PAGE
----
Funny you should mention that. "A Good Walk Spoiled" was a book written but what I believe to be one of the best sports writers around, John Feinstein. He is an active masters swimmer in the Maryland with Ancient Mariners. Used to come on our local sports talk show once a week in Phoenix, and would sometimes promote swimming. One time I remember him promoting one of their masters swimmers at the 2000 Olympic Trials as being the oldest person to qualify for the meet.

He is someone who could definitely provide some insight to this. IMHO...

Golf is a good walk spoiled was originally said by Mark Twain. Feinstein was borrowing for his book title.

The swimmer Feinstein was promoting as the oldest at the 2000 trials was Wally Dicks, who was a masters teammate of his.

And I agree, Feinstein's books are generally great and he is really entertaining on the radio. He does a weekly spot on Sporting News Radio and once he said that he was calling from the pool deck of the USMS National Championships.

jswim
August 8th, 2005, 11:38 AM
Saw the duel in the Pool segment they did on Phelps. This may have already been covered on the forums, sorry if I'm repeating, but he emphasized promotion of the sport and had dreams of bringing it up to a status closer to the other major sports. (he of course realized that this might not be possible, but that he still wants to do what he can).

I think that's really important, and with some hope and encouragement perhaps he and other top swimmers can do something to get swiimming on the map. ???

I just thought it was nice to hear him say that, and it was inspiring. Made me think of this particular thread. Did anyone else see that little blurb? what do you think of it? I don't know much about any past efforts by popular U.S. swimmers to promote the sport and how it has turned out.

aquageek
August 8th, 2005, 11:59 AM
Originally posted by craiglll@yahoo.com
Aquageek, if you don't think homophobia plays a HUGE part in men not wearing Speedos, perhaps you should do a little research.

Please send links to study that show homophobia is impacting popularity of swimming in US boys. I'd be interested in reading a real study on this.

The US is experiencing great times in swimming and you are saying we are about to lose the sport. C'mon, that's a little overly dramatic.

Sam Perry
August 8th, 2005, 12:15 PM
I feel pretty dumb. Sounds definitely like a "Twainism". I just thought I'd mention his name as someone who knows sports and could really provide some insight to promoting ours. Like John said earlier, he is one of many talented people that USA Swimming could consult to learn how to make swimming more popular.

Don't think we'll see "I am Michael Phelps" commercial a la Tiger Woods, but little blurbs on TV once or twice a year like last weekend is definitely not going to do it. Just seems like they are making a very weak attempt to promote and just betting on the fact that a few stars will shine in the future to keep this sport THE PREMIER Olympic sport it always has been.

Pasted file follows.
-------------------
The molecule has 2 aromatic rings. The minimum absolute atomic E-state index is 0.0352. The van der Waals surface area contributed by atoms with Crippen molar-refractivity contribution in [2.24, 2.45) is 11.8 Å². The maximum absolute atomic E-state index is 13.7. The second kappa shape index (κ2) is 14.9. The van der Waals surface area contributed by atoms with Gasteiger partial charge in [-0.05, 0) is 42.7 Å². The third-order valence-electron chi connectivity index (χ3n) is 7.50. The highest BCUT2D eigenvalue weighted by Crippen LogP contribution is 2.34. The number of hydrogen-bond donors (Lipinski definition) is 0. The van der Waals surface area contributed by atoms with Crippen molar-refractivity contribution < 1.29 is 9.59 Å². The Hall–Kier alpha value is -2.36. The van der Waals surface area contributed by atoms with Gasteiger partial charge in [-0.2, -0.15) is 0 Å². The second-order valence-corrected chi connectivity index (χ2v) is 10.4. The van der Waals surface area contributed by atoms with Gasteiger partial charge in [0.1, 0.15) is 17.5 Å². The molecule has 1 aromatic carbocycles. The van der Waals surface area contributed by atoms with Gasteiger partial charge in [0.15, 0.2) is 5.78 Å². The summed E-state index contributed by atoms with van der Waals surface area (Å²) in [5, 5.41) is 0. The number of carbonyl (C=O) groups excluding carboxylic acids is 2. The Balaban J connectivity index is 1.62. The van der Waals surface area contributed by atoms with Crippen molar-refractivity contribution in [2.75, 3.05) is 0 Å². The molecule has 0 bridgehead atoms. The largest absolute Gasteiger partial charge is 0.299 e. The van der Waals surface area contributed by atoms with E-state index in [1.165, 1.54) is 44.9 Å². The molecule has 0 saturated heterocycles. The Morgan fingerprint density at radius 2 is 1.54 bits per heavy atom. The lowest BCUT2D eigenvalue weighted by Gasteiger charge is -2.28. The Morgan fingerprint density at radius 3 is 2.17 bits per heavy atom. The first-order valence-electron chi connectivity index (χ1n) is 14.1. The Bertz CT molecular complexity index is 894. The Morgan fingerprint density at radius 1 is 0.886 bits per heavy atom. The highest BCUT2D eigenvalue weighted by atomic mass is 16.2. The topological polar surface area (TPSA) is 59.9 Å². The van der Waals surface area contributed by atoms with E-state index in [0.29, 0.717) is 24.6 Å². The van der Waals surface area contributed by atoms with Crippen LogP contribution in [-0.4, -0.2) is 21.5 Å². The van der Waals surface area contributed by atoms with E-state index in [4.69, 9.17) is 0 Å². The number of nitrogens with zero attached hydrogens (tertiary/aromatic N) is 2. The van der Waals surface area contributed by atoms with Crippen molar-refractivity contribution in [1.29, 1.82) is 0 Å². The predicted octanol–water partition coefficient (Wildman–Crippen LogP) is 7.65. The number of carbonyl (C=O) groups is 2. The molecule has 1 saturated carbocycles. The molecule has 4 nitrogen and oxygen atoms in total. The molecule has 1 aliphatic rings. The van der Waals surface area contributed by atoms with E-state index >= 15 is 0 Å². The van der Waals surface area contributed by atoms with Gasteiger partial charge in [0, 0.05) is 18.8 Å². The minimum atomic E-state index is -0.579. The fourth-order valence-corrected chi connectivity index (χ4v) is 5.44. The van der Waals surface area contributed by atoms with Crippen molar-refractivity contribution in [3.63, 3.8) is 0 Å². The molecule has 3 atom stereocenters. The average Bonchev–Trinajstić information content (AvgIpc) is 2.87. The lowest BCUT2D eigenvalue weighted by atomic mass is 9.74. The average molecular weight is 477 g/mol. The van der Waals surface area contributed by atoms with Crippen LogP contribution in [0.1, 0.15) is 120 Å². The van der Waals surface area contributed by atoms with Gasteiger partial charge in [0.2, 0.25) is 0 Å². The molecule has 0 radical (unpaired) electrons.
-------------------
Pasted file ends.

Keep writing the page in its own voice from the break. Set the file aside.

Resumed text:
If my kids were exposed to the lessons this sport teaches, that is priceless to me. They will be because of me, but how many other parents are missing out on the great benefits this sport provides? Not to mention the stats many of us have seen regarding GPAs of swimmers and graduation rates. Swimming ought to show those comparisons to the "Money Sports" and I think it would definitely turn some heads of parents who actually care about their kids education and future.

But as Paul Smith said earlier a Half Pipe swimming event with blood and broken bones couldn't hurt. Did anyone watch the X-Games this weekend? Those guys were AWESOME!

gull
August 8th, 2005, 12:49 PM
"I am Michael Phelps." Works for me.

Peter Cruise
August 8th, 2005, 12:56 PM
C'mon Craig, I just covered my monitor with milk & cereal...

jswim
August 8th, 2005, 02:47 PM
Here here!.. or is it Hear hear?

dorothyrde
August 8th, 2005, 02:49 PM
That is bad<looking over my shoulder to make sure no one saw!>.

Guys, you have to try and remember what it is like to be a Junior High or HS boy. <I cannot!>, and then add to it the fashions of today where shorts have to be big and below the knee.

I have noticed though, HS track was quite popular last year among the guys(new coach that is really making it fun), and they are wearing singlets that are every bit as tight as a speedo.

TheGoodSmith
August 8th, 2005, 03:49 PM
With the posting of that photo.... I feel this thread is deteriorating rather quickly.

Perhaps we should wrap it up and start another controversial hot topic to argue about?

I have a few thoughts....



John Smith

Peter Cruise
August 8th, 2005, 04:44 PM
John, I picture your thoughts as hand grenades...

Bob McAdams
August 9th, 2005, 08:12 AM
Originally posted by justforfun
Bob:
But, how long did the game last?

It lasted a couple of hours, which is also about how long a typical summer swim league dual meet or high school swim team dual meet lasts.

Are there swim meets that last longer than that? Sure! But they are usually big meets involving a number of teams. The equivalent in baseball would be the Little League regional playoffs, which last several days.